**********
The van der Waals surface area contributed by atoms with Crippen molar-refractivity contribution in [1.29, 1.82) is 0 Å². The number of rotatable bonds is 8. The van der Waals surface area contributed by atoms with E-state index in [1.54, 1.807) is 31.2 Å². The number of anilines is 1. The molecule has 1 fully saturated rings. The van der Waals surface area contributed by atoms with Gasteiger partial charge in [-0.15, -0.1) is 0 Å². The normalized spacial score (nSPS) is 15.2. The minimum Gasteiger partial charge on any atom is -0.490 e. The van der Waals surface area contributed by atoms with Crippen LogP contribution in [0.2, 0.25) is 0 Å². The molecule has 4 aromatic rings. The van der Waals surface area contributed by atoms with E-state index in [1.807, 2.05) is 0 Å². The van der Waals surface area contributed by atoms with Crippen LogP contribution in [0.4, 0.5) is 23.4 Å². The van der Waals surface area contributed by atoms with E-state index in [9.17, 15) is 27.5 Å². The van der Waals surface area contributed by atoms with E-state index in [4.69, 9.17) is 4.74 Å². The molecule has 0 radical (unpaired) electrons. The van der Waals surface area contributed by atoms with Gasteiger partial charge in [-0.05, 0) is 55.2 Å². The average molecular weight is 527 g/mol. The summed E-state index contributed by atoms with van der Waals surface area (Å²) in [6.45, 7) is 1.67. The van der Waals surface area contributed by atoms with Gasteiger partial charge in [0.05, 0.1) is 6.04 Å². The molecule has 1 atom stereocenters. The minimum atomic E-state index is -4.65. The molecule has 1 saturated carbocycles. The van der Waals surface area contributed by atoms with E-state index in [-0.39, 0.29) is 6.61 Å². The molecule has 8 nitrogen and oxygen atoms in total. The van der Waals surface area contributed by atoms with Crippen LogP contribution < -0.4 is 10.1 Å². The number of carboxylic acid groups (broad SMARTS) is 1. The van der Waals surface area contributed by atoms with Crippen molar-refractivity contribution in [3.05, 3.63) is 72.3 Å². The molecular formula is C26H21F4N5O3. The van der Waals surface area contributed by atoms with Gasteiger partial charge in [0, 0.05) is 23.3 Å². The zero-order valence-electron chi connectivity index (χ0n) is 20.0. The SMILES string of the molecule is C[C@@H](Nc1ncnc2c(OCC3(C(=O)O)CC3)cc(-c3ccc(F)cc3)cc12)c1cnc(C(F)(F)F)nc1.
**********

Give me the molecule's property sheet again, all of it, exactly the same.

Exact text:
The van der Waals surface area contributed by atoms with Crippen molar-refractivity contribution in [1.29, 1.82) is 0 Å². The number of rotatable bonds is 8. The van der Waals surface area contributed by atoms with E-state index in [1.54, 1.807) is 31.2 Å². The number of anilines is 1. The molecule has 1 fully saturated rings. The van der Waals surface area contributed by atoms with Gasteiger partial charge in [-0.15, -0.1) is 0 Å². The normalized spacial score (nSPS) is 15.2. The minimum Gasteiger partial charge on any atom is -0.490 e. The van der Waals surface area contributed by atoms with Crippen LogP contribution in [0.2, 0.25) is 0 Å². The molecule has 4 aromatic rings. The van der Waals surface area contributed by atoms with E-state index in [1.807, 2.05) is 0 Å². The van der Waals surface area contributed by atoms with Crippen LogP contribution in [0.4, 0.5) is 23.4 Å². The van der Waals surface area contributed by atoms with E-state index in [9.17, 15) is 27.5 Å². The van der Waals surface area contributed by atoms with E-state index in [4.69, 9.17) is 4.74 Å². The molecule has 0 radical (unpaired) electrons. The van der Waals surface area contributed by atoms with Gasteiger partial charge in [-0.05, 0) is 55.2 Å². The average molecular weight is 527 g/mol. The summed E-state index contributed by atoms with van der Waals surface area (Å²) in [6.45, 7) is 1.67. The van der Waals surface area contributed by atoms with Gasteiger partial charge in [0.05, 0.1) is 6.04 Å². The molecule has 1 atom stereocenters. The minimum atomic E-state index is -4.65. The molecule has 1 saturated carbocycles. The van der Waals surface area contributed by atoms with E-state index in [-0.39, 0.29) is 6.61 Å². The molecule has 8 nitrogen and oxygen atoms in total. The van der Waals surface area contributed by atoms with Crippen LogP contribution < -0.4 is 10.1 Å². The number of carboxylic acid groups (broad SMARTS) is 1. The van der Waals surface area contributed by atoms with Crippen molar-refractivity contribution in [3.05, 3.63) is 72.3 Å². The molecular formula is C26H21F4N5O3. The van der Waals surface area contributed by atoms with Gasteiger partial charge in [0, 0.05) is 23.3 Å². The zero-order valence-electron chi connectivity index (χ0n) is 20.0. The SMILES string of the molecule is C[C@@H](Nc1ncnc2c(OCC3(C(=O)O)CC3)cc(-c3ccc(F)cc3)cc12)c1cnc(C(F)(F)F)nc1.